The families of the babies killed by the British nurse Lucy Letby spoke of their search for answers and "extreme hurt, anger and distress" after she was found guilty of murdering seven newborns and the attempted murders of six others.
Letby, who was in her 20s at the time of the murders, is the most prolific child serial killer in modern British history.
Her case has captivated Britain after she was put on trial for the killings and attempted murders in the neonatal unit of a hospital in northwest England where she worked.
Following her conviction at a court in Manchester in northern England on Friday, the families released a joint statement saying they would never truly know why this had happened.
"To lose a baby is a heartbreaking experience that no parent should have to go through," they said. "But to lose a baby or have a baby harmed in these circumstances is unimaginable."
The families cannot be named for legal reasons. The parents of twin boys who Letby tried to murder revealed the turmoil that they had been through, going from the euphoria of the birth to the horror of seeing staff fight to keep their children alive.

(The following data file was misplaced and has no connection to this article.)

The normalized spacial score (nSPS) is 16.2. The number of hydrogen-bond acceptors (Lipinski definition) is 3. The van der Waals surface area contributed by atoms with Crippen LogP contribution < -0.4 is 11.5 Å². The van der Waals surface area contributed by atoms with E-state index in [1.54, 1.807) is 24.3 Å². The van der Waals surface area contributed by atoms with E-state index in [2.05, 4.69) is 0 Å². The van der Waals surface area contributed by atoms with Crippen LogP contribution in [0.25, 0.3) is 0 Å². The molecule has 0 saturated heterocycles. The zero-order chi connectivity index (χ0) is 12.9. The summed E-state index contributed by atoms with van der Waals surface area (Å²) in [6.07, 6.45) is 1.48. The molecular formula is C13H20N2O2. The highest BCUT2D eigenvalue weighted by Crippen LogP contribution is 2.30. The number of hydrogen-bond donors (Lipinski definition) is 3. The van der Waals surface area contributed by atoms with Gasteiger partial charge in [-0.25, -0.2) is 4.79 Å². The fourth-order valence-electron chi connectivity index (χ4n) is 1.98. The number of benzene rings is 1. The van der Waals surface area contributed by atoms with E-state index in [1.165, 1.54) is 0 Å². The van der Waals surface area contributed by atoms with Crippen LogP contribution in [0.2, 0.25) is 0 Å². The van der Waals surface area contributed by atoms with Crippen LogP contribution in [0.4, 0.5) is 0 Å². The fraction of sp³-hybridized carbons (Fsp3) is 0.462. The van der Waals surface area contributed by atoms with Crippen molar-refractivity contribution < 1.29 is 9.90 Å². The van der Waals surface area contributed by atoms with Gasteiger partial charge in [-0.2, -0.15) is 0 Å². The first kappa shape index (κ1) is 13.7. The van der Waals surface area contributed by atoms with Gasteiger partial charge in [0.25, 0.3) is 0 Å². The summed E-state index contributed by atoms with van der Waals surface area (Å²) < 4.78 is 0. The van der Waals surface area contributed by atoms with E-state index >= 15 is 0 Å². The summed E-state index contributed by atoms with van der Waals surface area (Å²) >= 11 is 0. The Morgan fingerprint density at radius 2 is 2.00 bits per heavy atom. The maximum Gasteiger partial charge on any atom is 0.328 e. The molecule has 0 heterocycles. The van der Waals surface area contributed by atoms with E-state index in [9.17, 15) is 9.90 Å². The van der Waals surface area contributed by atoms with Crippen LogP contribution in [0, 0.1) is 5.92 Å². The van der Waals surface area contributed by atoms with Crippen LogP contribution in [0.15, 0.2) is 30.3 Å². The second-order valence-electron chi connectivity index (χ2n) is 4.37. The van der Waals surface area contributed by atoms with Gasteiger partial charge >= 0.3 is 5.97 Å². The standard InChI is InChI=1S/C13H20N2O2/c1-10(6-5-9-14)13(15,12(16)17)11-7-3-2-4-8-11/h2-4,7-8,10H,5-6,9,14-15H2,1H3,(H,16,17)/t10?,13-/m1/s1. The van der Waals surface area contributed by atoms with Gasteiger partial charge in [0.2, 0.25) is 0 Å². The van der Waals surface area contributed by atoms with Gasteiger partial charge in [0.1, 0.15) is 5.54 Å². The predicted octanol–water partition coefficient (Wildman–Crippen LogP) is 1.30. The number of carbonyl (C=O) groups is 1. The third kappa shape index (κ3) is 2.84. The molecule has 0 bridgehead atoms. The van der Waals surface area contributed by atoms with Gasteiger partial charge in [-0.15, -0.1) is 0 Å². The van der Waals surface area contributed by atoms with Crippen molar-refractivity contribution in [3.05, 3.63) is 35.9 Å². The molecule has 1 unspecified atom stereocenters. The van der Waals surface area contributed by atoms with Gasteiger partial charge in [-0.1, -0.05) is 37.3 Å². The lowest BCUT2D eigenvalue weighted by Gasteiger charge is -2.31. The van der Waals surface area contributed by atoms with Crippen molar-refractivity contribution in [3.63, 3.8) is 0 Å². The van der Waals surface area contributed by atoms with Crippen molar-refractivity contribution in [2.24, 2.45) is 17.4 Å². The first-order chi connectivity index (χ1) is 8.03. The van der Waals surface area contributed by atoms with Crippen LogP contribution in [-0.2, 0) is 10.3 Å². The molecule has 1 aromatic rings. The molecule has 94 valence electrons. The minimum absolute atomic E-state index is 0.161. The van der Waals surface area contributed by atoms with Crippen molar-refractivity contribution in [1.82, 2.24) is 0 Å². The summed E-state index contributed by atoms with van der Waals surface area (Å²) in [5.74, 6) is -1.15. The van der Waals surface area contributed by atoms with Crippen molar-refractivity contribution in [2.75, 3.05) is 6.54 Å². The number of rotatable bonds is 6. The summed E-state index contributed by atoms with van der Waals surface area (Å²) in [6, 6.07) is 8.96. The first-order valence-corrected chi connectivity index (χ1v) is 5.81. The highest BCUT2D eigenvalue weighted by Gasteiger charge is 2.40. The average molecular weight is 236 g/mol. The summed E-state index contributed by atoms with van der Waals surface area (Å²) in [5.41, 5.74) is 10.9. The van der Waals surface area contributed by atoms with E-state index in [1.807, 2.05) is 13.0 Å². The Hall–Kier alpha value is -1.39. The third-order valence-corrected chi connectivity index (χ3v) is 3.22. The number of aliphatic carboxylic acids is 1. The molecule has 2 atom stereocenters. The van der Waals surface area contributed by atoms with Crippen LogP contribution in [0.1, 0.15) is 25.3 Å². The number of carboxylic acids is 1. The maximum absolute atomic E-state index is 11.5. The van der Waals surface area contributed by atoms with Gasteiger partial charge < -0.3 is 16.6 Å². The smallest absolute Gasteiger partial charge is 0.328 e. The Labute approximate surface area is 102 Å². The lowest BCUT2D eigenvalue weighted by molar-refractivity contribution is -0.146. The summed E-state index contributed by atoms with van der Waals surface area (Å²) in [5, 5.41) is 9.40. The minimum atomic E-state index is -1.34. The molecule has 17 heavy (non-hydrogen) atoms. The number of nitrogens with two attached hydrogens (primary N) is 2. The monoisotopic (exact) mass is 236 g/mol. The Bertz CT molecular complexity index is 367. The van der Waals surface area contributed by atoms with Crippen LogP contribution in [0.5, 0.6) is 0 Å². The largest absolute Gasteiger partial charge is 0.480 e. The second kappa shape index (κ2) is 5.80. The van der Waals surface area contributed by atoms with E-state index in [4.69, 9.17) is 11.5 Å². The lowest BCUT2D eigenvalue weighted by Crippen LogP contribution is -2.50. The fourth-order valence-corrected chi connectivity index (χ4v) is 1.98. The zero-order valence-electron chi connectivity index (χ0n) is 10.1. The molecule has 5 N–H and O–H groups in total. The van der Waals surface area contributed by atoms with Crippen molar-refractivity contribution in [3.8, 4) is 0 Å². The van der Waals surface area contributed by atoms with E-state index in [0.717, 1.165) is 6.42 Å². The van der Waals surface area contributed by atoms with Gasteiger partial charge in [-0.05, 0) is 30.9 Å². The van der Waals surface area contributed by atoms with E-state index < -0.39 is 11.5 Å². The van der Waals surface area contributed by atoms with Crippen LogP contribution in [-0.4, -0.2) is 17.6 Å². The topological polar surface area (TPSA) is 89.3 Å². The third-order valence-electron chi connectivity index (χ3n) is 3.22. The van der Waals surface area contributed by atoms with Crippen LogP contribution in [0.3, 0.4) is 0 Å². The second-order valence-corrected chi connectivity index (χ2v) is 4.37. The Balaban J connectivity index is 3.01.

They did not realise what had happened until the police contacted them about two years later.
"It didn't have to be that many," the father told Sky News, asking why hospital bosses had not acted sooner to stop more babies from being attacked. He said he felt "very let down" by the hospital.
Letby was present at the birth of the two boys and the parents said they were ecstatic at being first-time parents.
But the mother realised something was wrong when another nurse came into her room, saying she needed to come downstairs. The father said he remembered seeing the doctors pumping his child's heart "like a rag doll".
"I was just full of tears," he said. "We didn't know what was going on." He remembered how other nurses looked "very worried and panicked" while Letby was standing "very calm and cool".
Both the twins survived, but one suffered some brain damage and his parents worry it might impact him in the future.
The boys' father said he is now a "changed person" and suffers sleepless nights and depression.
The government has ordered an independent inquiry, including how concerns raised by clinicians were dealt with.
- This story was originally published by Reuters